Family of Love
Familists were the members of the "Family of Love," a brotherhood founded about 1540 by Hendrik Niclaes. It had a pantheistic mystic character. The leadership lay in the hands of a bishop, assisted by 12 elders and four classes of priests. The priests were required to give up all personal property, and lay members to tithe. The brotherhood found adherents in Holland, where they are last mentioned in 1649, and especially in England, where it existed until the end of the 17th century. They were often associated in the popular mind with the Anabaptists. Even Samuel Cramer called them "without doubt, real Anabaptists" (BRN VII, 286). But they had nothing in common but their discipline and their demand for a "holy" church. "It is a peculiar mixture of spiritualistic mysticism, Catholic hierarchy, and the Anabaptist brotherhood ideal, together with a strong emphasis on the perfection and oneness with God of the original creation which is to be reestablished" (Troeltsch). -- Neff
The Family of Love was a movement founded by Hendrik Niclaes (1502-1580) initially in Emden, East Friesland. The son of an orthodox Catholic merchant, Niclaes showed early interest in theological issues. On the basis of visions he received, he believed himself to be called to a messianic ministry. In 1531 he moved to Amsterdam, which was beginning to become the center of Anabaptism, to begin his career as merchant. Following a brief arrest, presumably because of his religious activities, he moved to Emden in East Friesland to implement his sectarian vision. He lived there for 20 years, financing his work and the publication of his books through his commercial endeavors. The best known of his writings may have been the Mirror of Righteousness, published in Emden.
The structure of his "family (house) of love" was strictly hierarchical, headed by a bishop, who was Niclaes himself. The "family" was divided into seven orders strongly reminiscent of the hierarchy in Roman Catholicism. Movement up the ladder of orders was possible, except for women, who could only attain the lowest orders.
Niclaes recruited his membership particularly through business contacts. Thus Christoffel Plantijn, an Antwerp printer who published his books, became a member. Some intellectuals were also attracted to the movement—the geographer Abraham Ortelius and the orientalist Justus Lipsius. One of the enigmas of the movement is how Niclaes was able to attract persons of this caliber given the simplicity and lack of clarity or logic in his own writings. Ca. 1560 Niclaes was forced to leave Emden, the authorities having discovered that the successful merchant was, in fact, a dangerous heretic. He moved to Cologne where he lived until his death.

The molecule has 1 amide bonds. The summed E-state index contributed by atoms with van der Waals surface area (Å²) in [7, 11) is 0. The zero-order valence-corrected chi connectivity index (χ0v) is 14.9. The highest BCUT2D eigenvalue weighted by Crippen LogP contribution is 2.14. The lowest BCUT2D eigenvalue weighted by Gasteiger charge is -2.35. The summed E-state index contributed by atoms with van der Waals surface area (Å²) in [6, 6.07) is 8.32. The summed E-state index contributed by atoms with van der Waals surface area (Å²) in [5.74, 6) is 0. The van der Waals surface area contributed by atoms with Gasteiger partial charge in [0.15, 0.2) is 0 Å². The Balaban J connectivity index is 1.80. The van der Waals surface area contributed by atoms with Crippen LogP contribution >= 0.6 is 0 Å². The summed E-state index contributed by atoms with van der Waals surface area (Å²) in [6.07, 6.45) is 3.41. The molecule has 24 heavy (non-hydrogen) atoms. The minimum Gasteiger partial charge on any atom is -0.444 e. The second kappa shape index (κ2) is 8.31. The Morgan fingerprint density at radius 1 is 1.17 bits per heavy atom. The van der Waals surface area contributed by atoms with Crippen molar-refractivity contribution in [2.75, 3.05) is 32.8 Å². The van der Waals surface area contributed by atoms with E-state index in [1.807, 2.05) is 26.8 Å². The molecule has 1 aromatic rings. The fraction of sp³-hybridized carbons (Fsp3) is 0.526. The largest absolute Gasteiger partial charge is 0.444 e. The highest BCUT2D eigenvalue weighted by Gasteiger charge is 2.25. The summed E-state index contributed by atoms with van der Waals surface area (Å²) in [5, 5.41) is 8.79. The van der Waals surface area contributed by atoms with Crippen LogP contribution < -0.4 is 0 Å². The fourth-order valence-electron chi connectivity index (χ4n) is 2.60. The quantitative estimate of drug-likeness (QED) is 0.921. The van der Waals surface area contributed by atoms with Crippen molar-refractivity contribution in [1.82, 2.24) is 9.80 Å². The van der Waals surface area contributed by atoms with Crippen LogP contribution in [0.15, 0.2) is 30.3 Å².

The ideas of Niclaes are strongly spiritualistic with neo-Stoic influence. He saw himself as sent by God to be a new mediator to continue the work of Christ. He believed that his followers should become one with Christ by imitating his life and spiritually experiencing his death on the cross. Being successful in this meant to become deified and perfect. The written Scriptures lost their significance since they were not inspired by the spirit which Niclaes believed he possessed. His emphasis on spiritualism and perfection led to a discarding of sacraments and other church practices. His followers were permitted to attend other churches to avoid persecution. Some of his teachings and practices coincided with those of the Anabaptist leader David Joris of Delft.
The "Family of Love" received a serious blow when one of the oldest followers of Niclaes, Hendrik Jansen van Barrefelt (1520-1594) left the movement under the conviction he received in 1573 that he and not Niclaes was to be the direct link with God.
Many of Niclaes' followers agreed with Jansen and the "witness" book he published in 1581. While his ideas were largely those of Niclaes, his spiritualism was even stronger and his messianic pretensions were more modest. He also lacked Niclaes' organizational ability.
Following the death of these leaders the movement slowly disappeared, except in England where Niclaes' books were available in English after 1570.
Members of the movement were largely artisans until severe persecution forced their decline. By 1680 the "Familists" had largely merged with the Quakers.
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Adapted by permission of Herald Press, Harrisonburg, Virginia, and Waterloo, Ontario, from Mennonite Encyclopedia, Vol. 2, p. 293, v. 5, pp. 292-293. All rights reserved. For information on ordering the encyclopedia visit the Herald Press website.
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MLA style: Neff, Christian and S. Zijlstra. "Family of Love." Global Anabaptist Mennonite Encyclopedia Online. 1987. Web. 22 May 2013. http://www.gameo.org/encyclopedia/contents/F3715.html.
APA style: Neff, Christian and S. Zijlstra. (1987). Family of Love. Global Anabaptist Mennonite Encyclopedia Online. Retrieved 22 May 2013, from http://www.gameo.org/encyclopedia/contents/F3715.html.